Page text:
Are you serial devices left out in the cold and can’t communicate over the telecommunication network? If you have a serial device and need to move serial (RS232, RS485 or RS422) data over the LAN, you can do so with a Serial-to-Ethernet converter. By turning a serial device into nodes on modern TCP/IP networks, these converters help meet the connectivity and conversion challenges and allow them to be directly accessible from the network. More commonly, industries need such devices with added security functions to remotely control, monitor, diagnose and troubleshoot equipment over a telecommunications network. Several advantages to using them include communication to multiple serial devices at the same time across a network and cable replacement.
If you want to have a detailed look at the design of Serial to Ethernet Converters, here are some ready-to-use reference designs from the industry with full documentation:-
UART/SPI/IIC To Ethernet Bridge:
Freescale offers a reference design for connecting your old MCU projects to the internet. It is a serial-to-Ethernet bridge which bridges UART, SPI and IIC to Ethernet easily. The design is built using the MCF51CN128, the open-source RTOS FreeRTOS and the TCP/IP stack LwIP. The microcontroller used in this application supports Ethernet-based connectivity. This implementation includes a small memory footprint web server and TCP/IP socket-to-serial communication for a low-end Ethernet-based microcontroller solution. Board schematics, layout, and gerber files are provided. More on this reference Design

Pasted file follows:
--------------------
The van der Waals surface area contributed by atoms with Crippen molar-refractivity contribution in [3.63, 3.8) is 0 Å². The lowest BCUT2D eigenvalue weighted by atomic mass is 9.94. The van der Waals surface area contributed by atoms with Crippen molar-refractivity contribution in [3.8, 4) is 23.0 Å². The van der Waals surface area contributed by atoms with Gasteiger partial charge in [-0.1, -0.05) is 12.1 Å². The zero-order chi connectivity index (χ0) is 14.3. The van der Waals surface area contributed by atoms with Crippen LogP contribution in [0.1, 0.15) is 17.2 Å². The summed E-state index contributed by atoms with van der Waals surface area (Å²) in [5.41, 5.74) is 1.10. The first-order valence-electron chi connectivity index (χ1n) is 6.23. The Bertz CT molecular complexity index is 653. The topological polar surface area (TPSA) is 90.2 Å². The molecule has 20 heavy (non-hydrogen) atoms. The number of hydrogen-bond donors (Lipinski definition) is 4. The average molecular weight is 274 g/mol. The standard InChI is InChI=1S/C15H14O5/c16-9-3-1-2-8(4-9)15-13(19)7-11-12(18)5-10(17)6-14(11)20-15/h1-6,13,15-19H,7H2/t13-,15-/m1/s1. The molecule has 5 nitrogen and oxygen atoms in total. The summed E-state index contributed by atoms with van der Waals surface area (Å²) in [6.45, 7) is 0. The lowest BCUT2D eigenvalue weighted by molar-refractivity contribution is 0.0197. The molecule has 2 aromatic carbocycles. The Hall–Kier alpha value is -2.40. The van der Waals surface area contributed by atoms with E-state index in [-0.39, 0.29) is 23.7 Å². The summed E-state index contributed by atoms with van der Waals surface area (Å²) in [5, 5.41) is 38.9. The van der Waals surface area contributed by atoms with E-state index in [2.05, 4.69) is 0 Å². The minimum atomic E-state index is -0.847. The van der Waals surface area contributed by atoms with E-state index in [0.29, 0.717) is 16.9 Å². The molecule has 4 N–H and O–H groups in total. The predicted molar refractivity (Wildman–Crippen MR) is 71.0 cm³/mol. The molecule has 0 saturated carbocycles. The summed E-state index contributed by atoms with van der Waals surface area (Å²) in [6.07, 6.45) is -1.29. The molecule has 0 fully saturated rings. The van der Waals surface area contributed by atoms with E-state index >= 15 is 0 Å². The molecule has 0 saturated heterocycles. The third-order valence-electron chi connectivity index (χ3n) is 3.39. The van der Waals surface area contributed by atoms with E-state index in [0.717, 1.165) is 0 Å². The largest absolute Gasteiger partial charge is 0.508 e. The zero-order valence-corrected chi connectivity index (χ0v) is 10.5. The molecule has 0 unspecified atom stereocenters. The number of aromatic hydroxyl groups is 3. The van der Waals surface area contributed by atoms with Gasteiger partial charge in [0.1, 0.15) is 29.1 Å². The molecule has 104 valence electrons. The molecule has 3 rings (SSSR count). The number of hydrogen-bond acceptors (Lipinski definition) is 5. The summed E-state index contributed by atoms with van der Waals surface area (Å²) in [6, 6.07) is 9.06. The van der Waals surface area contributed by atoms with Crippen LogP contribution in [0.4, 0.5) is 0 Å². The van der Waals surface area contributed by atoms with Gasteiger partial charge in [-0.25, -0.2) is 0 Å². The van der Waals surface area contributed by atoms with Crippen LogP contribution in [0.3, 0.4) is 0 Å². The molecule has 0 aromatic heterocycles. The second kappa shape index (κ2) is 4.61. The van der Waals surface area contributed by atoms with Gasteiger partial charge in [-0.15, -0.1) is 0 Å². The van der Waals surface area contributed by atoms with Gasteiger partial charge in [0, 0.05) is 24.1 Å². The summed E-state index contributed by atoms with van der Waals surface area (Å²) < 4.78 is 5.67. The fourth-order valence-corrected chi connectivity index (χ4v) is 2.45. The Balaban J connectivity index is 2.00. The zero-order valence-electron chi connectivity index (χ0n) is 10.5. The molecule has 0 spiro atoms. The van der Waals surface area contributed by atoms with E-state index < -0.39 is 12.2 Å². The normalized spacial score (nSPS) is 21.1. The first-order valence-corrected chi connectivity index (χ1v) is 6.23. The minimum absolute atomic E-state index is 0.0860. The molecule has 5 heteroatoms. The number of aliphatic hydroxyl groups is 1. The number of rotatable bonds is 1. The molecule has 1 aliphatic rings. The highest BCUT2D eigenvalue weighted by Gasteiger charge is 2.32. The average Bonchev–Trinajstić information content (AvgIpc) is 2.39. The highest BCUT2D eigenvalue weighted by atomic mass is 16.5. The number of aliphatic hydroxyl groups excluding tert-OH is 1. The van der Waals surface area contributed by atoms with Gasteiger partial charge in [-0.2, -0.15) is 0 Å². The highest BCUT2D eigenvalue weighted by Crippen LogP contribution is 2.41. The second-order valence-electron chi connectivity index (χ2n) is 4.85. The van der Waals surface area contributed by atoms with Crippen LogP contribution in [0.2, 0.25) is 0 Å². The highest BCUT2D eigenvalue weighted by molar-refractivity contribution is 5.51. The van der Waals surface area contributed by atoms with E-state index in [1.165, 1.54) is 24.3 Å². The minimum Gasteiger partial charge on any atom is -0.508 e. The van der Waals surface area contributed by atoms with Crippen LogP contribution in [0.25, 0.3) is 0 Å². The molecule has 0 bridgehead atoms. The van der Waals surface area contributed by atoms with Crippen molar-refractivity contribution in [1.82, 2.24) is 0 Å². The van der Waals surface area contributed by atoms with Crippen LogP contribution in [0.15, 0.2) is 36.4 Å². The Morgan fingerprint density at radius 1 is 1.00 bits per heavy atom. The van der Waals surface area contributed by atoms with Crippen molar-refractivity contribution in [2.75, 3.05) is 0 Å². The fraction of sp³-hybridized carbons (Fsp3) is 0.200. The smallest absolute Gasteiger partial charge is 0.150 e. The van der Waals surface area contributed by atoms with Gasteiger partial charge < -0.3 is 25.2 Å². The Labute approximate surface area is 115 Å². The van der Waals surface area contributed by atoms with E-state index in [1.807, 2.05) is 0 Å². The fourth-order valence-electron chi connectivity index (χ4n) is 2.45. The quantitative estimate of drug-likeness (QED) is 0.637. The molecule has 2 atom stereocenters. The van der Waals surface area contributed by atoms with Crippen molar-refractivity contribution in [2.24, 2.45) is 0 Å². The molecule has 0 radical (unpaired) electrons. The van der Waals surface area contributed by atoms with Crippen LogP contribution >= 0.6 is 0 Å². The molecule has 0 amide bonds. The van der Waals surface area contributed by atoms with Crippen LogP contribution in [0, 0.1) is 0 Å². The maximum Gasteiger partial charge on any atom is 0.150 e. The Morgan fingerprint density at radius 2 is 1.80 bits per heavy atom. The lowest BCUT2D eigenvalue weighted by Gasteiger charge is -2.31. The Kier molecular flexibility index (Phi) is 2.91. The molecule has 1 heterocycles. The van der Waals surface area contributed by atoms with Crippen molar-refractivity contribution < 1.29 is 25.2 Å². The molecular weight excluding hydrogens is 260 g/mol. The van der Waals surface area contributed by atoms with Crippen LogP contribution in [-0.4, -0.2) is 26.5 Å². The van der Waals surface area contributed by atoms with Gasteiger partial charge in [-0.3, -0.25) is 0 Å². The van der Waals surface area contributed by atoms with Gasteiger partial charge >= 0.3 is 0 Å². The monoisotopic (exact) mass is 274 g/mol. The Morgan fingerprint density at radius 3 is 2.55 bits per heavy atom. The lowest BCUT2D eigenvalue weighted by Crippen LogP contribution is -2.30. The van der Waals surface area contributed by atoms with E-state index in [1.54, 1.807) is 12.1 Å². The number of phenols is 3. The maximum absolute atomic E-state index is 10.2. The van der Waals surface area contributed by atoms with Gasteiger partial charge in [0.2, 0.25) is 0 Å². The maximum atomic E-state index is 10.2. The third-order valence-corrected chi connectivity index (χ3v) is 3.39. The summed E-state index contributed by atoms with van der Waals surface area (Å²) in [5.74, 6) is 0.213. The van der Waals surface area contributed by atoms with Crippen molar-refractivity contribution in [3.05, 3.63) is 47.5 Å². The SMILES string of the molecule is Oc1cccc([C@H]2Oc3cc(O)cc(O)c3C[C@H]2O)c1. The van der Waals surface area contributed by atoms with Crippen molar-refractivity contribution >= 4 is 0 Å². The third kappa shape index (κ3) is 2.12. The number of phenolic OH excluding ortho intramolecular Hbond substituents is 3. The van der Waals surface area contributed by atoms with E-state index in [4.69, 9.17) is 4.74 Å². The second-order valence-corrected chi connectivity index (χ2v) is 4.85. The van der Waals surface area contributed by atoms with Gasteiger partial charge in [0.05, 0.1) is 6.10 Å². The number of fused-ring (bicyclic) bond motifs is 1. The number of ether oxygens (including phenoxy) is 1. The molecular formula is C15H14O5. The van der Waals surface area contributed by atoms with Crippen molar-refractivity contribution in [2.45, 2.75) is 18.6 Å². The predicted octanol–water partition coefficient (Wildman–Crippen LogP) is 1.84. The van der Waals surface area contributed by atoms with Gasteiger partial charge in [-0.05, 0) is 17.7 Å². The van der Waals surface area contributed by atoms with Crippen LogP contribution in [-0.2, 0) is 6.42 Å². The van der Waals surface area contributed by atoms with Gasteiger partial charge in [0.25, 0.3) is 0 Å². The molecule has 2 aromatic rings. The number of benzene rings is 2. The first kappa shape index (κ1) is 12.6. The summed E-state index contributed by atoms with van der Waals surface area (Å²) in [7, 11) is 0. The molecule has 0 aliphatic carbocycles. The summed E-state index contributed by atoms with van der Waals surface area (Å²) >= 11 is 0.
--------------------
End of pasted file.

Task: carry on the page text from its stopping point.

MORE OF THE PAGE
UART to Ethernet Gateway for IoT:
This reference design from Atmel is intended for IoT applications or other scenarios which need both UART and Ethernet. The Gateway features one TCP server, one TCP client and one UDP server. This design describes how to use the LwIP stack to design a UART to Ethernet Gateway. Complete details are provided to help users make their own Gateway easily according to the real requirement. More on this Reference Design
Tiny Serial-to-Ethernet Module:
This tiny Serial-to-Ethernet Module from TI offers a complete, ready-to-implement solution designed to add web connectivity to any serial device. Applications include products that only contain a serial port for a configuration or control interface. In addition, some newer computers, especially laptops, do not necessarily have serial ports, and a serial connection is limited by cable length (typically 10 m). Simply installing a Stellaris Serial-to-Ethernet Module into the legacy serial device provides many benefits including no major board redesign or software changes, easy sharing on a network other than Ethernet, tiny form-factor, and 10-meter maximum cable length for serial connections is no longer a limitation. More on this Reference Design